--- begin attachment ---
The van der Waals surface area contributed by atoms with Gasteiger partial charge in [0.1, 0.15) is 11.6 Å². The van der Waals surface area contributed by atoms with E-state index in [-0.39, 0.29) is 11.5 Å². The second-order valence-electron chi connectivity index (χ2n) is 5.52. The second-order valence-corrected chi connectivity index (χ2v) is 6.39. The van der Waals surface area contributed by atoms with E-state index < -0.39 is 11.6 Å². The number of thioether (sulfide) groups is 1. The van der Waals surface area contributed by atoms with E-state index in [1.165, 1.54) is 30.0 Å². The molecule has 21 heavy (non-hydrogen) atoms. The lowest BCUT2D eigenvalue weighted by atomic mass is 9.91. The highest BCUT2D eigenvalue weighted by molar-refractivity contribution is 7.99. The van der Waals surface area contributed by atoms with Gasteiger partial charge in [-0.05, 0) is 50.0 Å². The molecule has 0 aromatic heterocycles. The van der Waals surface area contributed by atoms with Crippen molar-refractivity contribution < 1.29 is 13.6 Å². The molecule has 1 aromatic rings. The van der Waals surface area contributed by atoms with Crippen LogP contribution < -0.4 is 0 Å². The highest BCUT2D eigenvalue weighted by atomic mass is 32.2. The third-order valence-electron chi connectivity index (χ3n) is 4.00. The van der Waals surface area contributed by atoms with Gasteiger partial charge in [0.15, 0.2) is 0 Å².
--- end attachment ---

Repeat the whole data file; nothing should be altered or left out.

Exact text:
The van der Waals surface area contributed by atoms with Gasteiger partial charge in [0.1, 0.15) is 11.6 Å². The van der Waals surface area contributed by atoms with E-state index in [-0.39, 0.29) is 11.5 Å². The second-order valence-electron chi connectivity index (χ2n) is 5.52. The second-order valence-corrected chi connectivity index (χ2v) is 6.39. The van der Waals surface area contributed by atoms with E-state index < -0.39 is 11.6 Å². The number of thioether (sulfide) groups is 1. The van der Waals surface area contributed by atoms with E-state index in [1.165, 1.54) is 30.0 Å². The molecule has 21 heavy (non-hydrogen) atoms. The lowest BCUT2D eigenvalue weighted by atomic mass is 9.91. The highest BCUT2D eigenvalue weighted by molar-refractivity contribution is 7.99. The van der Waals surface area contributed by atoms with Gasteiger partial charge in [-0.05, 0) is 50.0 Å². The molecule has 0 aromatic heterocycles. The van der Waals surface area contributed by atoms with Crippen molar-refractivity contribution < 1.29 is 13.6 Å². The molecule has 1 aromatic rings. The van der Waals surface area contributed by atoms with Crippen LogP contribution < -0.4 is 0 Å². The highest BCUT2D eigenvalue weighted by atomic mass is 32.2. The third-order valence-electron chi connectivity index (χ3n) is 4.00. The van der Waals surface area contributed by atoms with Gasteiger partial charge in [0.15, 0.2) is 0 Å².